The Early Days of a Better Nation

Monday, December 23, 2013

Colin Wilson

That fine online magazine Aeon has today published my article on Colin Wilson, who died earlier this month and for whom I retained a sort of sceptical admiration long after my teenage enthusiasm waned. Reactions to his death suggest that that early enthusiasm and continuing admiration was more widely shared than I'd thought. If you'd like to comment on the piece, please do so there.


Thanks for the fine review, Ken. I read "The Outsider" many years ago, well before I had read any of the thinkers he wrote about in that book. I had no patience for Mr Wilson's philosophical remarks, but the book was invaluable to me: it informed me that certain interesting thoughts were around. That curiosity hasn't left me yet.
A few years ago I read Wilson's "The Mind Parasites," the only SF book I know that is based on notions from one of my favourite philosophers, Edmund Husserl. That was pure, whimsical, fun.

Thanks George - yes, The Mind Parasites was pretty good, at least in memory. Wilson's Spiders novels seem well regarded too, but Ihaven't read them.

I read The Outsiders so many years ago, I barely remember it, though I seem to remember he had a good word for Lovecraft, and that was unusual for what I thought then was an academic. I never read Mind Parasites or anything else of his; thought he had devolved into a crank. He was into flying saucers I think, and while many of my generation -me too-believed, and still do, that this was the US government testing weapons, no serious political person wanted to get into that swamp of a movement. Based on your liking it, Ken, I'll give it a try.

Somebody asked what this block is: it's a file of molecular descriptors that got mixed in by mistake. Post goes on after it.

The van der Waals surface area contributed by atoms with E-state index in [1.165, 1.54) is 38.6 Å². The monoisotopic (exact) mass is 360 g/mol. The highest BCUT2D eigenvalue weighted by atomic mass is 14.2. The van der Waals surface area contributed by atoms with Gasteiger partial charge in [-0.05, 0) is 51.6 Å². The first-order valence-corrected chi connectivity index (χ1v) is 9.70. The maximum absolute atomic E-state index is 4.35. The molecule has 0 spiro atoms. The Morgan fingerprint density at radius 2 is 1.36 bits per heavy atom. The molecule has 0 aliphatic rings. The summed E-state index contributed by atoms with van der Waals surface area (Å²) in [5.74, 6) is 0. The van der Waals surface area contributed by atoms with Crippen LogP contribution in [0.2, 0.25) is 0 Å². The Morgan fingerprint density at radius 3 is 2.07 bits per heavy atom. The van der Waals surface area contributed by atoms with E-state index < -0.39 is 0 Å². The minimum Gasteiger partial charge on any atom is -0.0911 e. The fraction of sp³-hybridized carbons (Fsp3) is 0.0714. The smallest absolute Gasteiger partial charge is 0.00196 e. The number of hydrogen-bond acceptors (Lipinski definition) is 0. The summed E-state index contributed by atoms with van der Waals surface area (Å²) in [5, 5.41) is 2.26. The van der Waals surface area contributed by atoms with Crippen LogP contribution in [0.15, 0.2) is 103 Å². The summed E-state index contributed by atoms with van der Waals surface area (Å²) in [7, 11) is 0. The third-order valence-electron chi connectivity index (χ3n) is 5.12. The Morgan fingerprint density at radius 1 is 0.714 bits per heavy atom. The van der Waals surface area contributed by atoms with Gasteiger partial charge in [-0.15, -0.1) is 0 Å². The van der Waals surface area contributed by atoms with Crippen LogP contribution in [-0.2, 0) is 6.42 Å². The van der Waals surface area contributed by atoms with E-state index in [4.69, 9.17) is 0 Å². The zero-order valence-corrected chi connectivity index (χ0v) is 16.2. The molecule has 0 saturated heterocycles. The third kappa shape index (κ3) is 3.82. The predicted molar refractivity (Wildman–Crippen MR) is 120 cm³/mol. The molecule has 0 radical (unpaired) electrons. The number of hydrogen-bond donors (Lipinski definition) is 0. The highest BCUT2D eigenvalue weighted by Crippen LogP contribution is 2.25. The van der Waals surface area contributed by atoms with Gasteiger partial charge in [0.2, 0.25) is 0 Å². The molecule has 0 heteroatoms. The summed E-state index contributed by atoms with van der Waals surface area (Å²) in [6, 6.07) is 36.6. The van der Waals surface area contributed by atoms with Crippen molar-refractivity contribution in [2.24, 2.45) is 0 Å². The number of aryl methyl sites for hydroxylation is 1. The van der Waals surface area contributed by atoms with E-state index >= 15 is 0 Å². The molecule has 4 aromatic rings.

The best book I've read on the connections between UFOs and the secret state is Mirage Men, by Mark Pilkington. Serious political people are indeed well advised to steer clear of the ufology 'movement'.

I'm a big fan of ol' Colin, but only the nonfiction. Really, the novels are amateurish. Ritual In the Dark is interesting, but not well-written, and not well-told. Interesting simply because he is one of the few (too few) explicitly Existentialist authors in the English language. Excellent piece by the way Mr MacLeod.

Hi Ken
I read more of Colin's non-fiction (like "Marx Refuted") and occultic grab-bag beasteries than his fiction. All of it read well and like you I found it inspiring, but frustratingly inconclusive in a way I couldn't put my finger on. Your essay evoked that same mix of fondness and perplexity his work meant for me.

Adam [my twitter handle is qraal BTW]

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